– – – – – Elevate the head of the bed “Sedation vacations” Earliest extubation Control stomach acid (ulcer prophylaxis) Deep vein thrombosis prophylaxis

R. W. Haley

Proven Infection Control Measures
• Multidrug Resistant Pathogens
– “Barrier precautions”
• • • • Gowns Gloves Handwashing Control of solid waste disposal

• Admission culturing for MRSA?

R. W. Haley

How Will “Zero Tolerance” Actually Reduce HAI Rates
• Use IHI / SCIP marketing campaigns to enlist all hospital personnel to do their part to reduce HAIs.

R. W. Haley

How Will “Zero Tolerance” Actually Reduce HAI Rates
• Use IHI / SCIP marketing campaigns to enlist all hospital personnel to do their part to reduce HAIs. • The ICP and the IC Committee must take a leadership role to guide the campaign and objectives.

R. W. Haley

How Will “Zero Tolerance” Actually Reduce HAI Rates
• Use IHI / SCIP marketing campaigns to enlist all hospital personnel to do their part to reduce HAIs. • The ICP and the IC Committee must take a leadership role to guide the campaign and objectives. • MOST IMPORTANT – IC must measure and feed back the infection rates of all HAI problems to be reduced.

R. W. Haley

The Model for Reducing HAI Rates
The hospital culture “Bundles” Patient Care Practices “Bundles” HAI Rates

R. W. Haley

The Model for Reducing HAI Rates
The hospital culture “Bundles”
HAI Rates

Patient Care Practices “Bundles”

HAI risks
HAI Rates

R. W. Haley

Measurement Drives “Bundle” Compliance
• “Bundles” can be implemented initially by administrative directive through SOPs
– Personnel committees can reinforce them. – But compliance will eventually erode.

• Measurement with feedback is necessary to maintain compliance
– Process measurement of all bundle components is useful. – Outcome measurement of HAI rates is essential.
• People will tire of measuring process and give it up. • HAI rates are influenced by many factors not in the bundles. • HAI rates are the bottom line that inspire behavior change.

R. W. Haley

SENIC Profile of the Program Found Effective in Preventing

Surgical Site Infections
Profile An organized hospitalwide program with: • High intensity surveillance • High intensity control • Feedback of SSI rates to surgeons PLUS • A physician with special expertise in infection control 38% Percent Prevention

20%

*p < 0.0001 for comparison with hospitals not having these ISCP characteristics

R. W. Haley

SENIC Profile of the Program Found Effective in Preventing

Surgical Site Infections
Profile An organized hospitalwide program with: • High intensity surveillance • High intensity control Hi • Feedback of SSI rates to surgeons PLUS • A physician with infection control
Su M H rv i eil M lan Lo ce In Lo special expertise in de x Lo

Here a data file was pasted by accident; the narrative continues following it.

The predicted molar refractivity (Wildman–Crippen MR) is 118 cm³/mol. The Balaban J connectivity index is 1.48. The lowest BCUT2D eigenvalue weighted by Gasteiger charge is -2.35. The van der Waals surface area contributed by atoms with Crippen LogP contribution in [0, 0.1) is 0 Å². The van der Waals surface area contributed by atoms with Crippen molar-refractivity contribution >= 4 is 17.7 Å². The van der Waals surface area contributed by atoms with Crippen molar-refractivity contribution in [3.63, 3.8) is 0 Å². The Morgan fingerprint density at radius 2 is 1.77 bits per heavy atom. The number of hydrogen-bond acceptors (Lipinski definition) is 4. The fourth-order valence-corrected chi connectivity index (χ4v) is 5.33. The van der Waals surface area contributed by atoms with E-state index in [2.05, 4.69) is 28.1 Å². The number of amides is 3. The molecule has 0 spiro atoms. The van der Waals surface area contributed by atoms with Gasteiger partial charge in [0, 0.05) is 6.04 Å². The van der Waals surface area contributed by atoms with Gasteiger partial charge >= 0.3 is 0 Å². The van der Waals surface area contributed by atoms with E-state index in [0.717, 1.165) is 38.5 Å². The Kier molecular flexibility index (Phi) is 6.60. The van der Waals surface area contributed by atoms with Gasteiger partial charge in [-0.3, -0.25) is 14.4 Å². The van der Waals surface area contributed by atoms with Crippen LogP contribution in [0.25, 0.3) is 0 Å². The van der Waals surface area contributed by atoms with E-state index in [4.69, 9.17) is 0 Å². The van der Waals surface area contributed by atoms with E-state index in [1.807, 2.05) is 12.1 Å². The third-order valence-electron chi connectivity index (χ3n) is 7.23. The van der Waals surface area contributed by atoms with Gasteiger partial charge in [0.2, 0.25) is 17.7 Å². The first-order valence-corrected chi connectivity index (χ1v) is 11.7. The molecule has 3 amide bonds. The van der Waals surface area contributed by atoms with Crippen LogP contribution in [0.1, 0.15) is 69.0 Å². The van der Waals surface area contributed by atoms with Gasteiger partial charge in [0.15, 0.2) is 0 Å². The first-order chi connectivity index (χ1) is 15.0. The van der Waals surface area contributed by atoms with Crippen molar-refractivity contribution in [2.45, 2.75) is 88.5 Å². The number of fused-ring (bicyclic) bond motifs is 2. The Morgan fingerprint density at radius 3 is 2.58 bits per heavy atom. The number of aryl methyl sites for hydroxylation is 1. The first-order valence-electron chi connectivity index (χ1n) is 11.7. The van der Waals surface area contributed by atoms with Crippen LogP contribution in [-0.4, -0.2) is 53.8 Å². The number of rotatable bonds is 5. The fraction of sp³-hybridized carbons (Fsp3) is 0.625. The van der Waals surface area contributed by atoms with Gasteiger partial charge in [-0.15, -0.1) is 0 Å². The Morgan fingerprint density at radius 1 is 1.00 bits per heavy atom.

Percent Prevention

Co MLo nt ro M H lI nd i e x Hi

20%

38%

*p < 0.0001 for comparison with hospitals not having these ISCP characteristics

R. W. Haley

Keystone Study
(Pronovost et al. NEJM December 2006)

• 48 hospitals in Michigan participated • ICP measured CLA-BSI rates/1,000 CLD in ICUs. • Intervention
– Implemented evidence-based measures to prevent CLA-BSI – Fed back CLA-BSI rates monthly and quarterly

• Results
– CLA-BSI rate dropped from 2.7 to 1.6 per 1,000 CLD. – Multivariate model showed a 66% drop (p < .001)

R. W. Haley

The Central Role of HAI Outcome Measurement in Making the “Bundles” Effective
No hospital has demonstrated a reduction in the infection rate from “bundles” without measuring the infection rate concurrently with implementation of the “bundles.” The success stories have used feedback of HAI rates as a constant motivation for “bundle” compliance—a target for the staff to aim at.

R. W. Haley

“We know what to do to prevent infections. Our problem is getting hospital personnel to do it.”
Jay P. Sanford, M.D. Charge to a medical resident 1973

R. W. Haley

“We know what to do to prevent infections. Our problem is getting hospital personnel to do it.”
Elaine Larson, RN, PhD State of the Science Lecture June, 2005

R. W. Haley

So How Do We Get Hospital Personnel To Do What is Needed To Reduce HAI Rates?

How Do We “Push Forward to Zero Tolerance”?

R. W. Haley

So How Do We Get Hospital Personnel To Do What is Needed To Reduce HAI Rates?
• Use IHI / SCIP marketing campaigns to enlist all hospital personnel to do their part to reduce HAIs. • The ICP and the IC Committee must take a leadership role to guide the campaign and objectives. • MOST IMPORTANT – IC must measure and feed back the infection rates of all HAI problems to be reduced.

R. W. Haley

State Laws are Requiring Outcome Measurement So use it to make the “bundles” successful.

Enacted 4 Emerging/Existing 21 Targeted 3 Watch code 3 TOTAL 31

R. W. Haley

The Major Components of a Program Effective in Reducing Infection Rates in SENIC
• Infection Prevention and Control Professional
– To collect clinical surveillance data and implement control measures

• Hospital Epidemiologist
– To oversee the program clinically and interface with physicians and surgeons

• Surveillance
– Careful clinical ascertainment of nosocomial infections with feedback of risk-adjusted infection rates to personnel

• Control
– Programs for ensuring preventive patient care practices

R. W. Haley

Pushing Forward to Reach

Zero Tolerance
12 11 10 9 8 7 6 5 4 3 2 1 0
1785 1790 1795 1800 1805 1810 1815 1820 1825 1830 1835 1840 1845 1850 1855

Percent

Year

Robert W. Haley, M.D. Epidemiology Division, University of Texas Southwestern Medical Center Infection Control, Parkland Memorial Hospital Dallas, Texas Financial Interest: Infection Control & Prevention Analysts, Inc. And Blue Cross Blue Shield of Texas

R. W. Haley

Fictitious Ways to Get to Zero Rates
• Apply HAI definitions less stringently
– Easy to do with subjective components of definitions in CLA-BSI

• Change the HAI definition to count fewer events.
– VAP rates vary from 20% to 80% with different definitions.

• Don’t count infections if colonized on admission
– Admission MRSA culturing will invite this.

• Change from clinical surveillance to entirely microbiologically based computer surveillance
– Rates of SSI, VAP & postop pneumonia will drop to < half

R. W. Haley